The Girl with the Dragon Tattoo by Steig Larsson
Now, I must admit that I am not the target audience for Steig Larsson's The Girl with the Dragon Tattoo, but with all of the widespread praise the mystery had been receiving, I thought it may be worth my time. Or at least it would be a fun waste of time. It was, instead, a frustrating waste of time.
It's bad hen you come in with pretty low expectations and are still let down. I tend to be annoyed with genre conventions, but that wasn't even the problem here. In fact, it probably would have been a better book if it had tried to adhere to a standard format. Instead, we get what amounts to hundreds of pages of meandering, useless back story, no plot development, and not actual progression. I say all of this without criticizing the line-level quality of the writing (it is dry and dull).
I'd like to summarize the plot, the central storyline, here, but it so convoluted that is not worth the paragraph it would take to write it. There is a mystery that involves two dozen or so family members, and a secondary mystery that sort of bookends the first mystery. Then there are another twenty characters, each with Swedish names that make them hard to distinguish from other characters (Don't miss Nora Ephron's New Yorker piece if you too struggle with this book).
Around two-hundred pages in, after being sufficiently frustrated and confused, the action begins. It is for this action that we're meant to enjoy these sorts of books, right? On a personal level, I enjoyed the concept of Mikael Blomkvist holed up in a spartan guest house in northern Sweden, tasked with chronicling a family history and attempting to solve a murder along the way. I also enjoyed the character of Lisbeth Salander, for all of her supposedly shocking characteristics, but I do think Larsson misunderstands her at times, giving her thoughts and actions (some critical) that are wholly inconsistent.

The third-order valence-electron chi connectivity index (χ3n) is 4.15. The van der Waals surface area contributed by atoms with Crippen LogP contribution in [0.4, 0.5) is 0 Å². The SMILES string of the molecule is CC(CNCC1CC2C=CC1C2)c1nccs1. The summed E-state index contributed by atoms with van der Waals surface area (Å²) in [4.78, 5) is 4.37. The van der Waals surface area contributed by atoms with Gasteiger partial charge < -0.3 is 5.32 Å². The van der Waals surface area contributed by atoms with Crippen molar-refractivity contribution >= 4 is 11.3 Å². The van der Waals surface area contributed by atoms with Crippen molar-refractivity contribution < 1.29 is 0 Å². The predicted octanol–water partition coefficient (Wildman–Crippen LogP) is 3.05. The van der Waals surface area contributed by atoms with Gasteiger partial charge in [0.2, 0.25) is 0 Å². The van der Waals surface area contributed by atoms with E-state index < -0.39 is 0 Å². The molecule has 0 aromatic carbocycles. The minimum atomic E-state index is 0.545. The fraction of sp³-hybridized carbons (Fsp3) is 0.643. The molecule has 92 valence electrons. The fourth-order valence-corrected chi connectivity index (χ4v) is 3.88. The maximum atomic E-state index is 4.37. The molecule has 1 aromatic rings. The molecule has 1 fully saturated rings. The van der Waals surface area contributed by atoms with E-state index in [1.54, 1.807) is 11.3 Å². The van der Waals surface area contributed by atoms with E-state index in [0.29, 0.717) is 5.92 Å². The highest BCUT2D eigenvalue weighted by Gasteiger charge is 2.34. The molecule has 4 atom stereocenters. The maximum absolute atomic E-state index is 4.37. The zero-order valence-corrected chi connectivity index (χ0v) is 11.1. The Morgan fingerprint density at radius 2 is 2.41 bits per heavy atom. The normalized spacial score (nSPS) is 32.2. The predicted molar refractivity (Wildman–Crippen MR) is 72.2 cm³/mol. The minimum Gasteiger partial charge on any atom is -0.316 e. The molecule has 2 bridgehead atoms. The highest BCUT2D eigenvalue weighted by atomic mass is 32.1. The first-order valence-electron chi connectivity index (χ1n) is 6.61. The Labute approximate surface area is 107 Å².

When the action gets good, when things are building to a climax, though, Larson lets some events happen so matter-of-factly that they fall flat. A couple of key moments in the novel happen without any sort of build up. Its as if the author needed something to happen, and instead of leading us to it, it just happens. When I wanted more of what the genre should have served up, the book let me down.
The action only lasts a few hundred pages, and then we return to the meandering, the other irrelevant characters, and the ancillary mystery (which, like the other, is a let down). The last hundred pages of the book were so frustrating to get through, so indulgent and self-serving. I could not help but wonder where the editor was for this book. This isn't a Stephen King book, where you pretty much let him write whatever he wants to write, slap a cover on it, and wait for the money to pour in. This is a debut novel. Sure, there had been international success before it ever appeared in the U.S., but couldn't we have pulled it into shape first?
Unless you're so inspired by the cover that you have to read this book (it was one key reason I was interested), don't. Wait for the David Fincher film. Or, better yet, see the Swedish film, which is getting good reviews. Though maybe you shouldn't believe the reviews.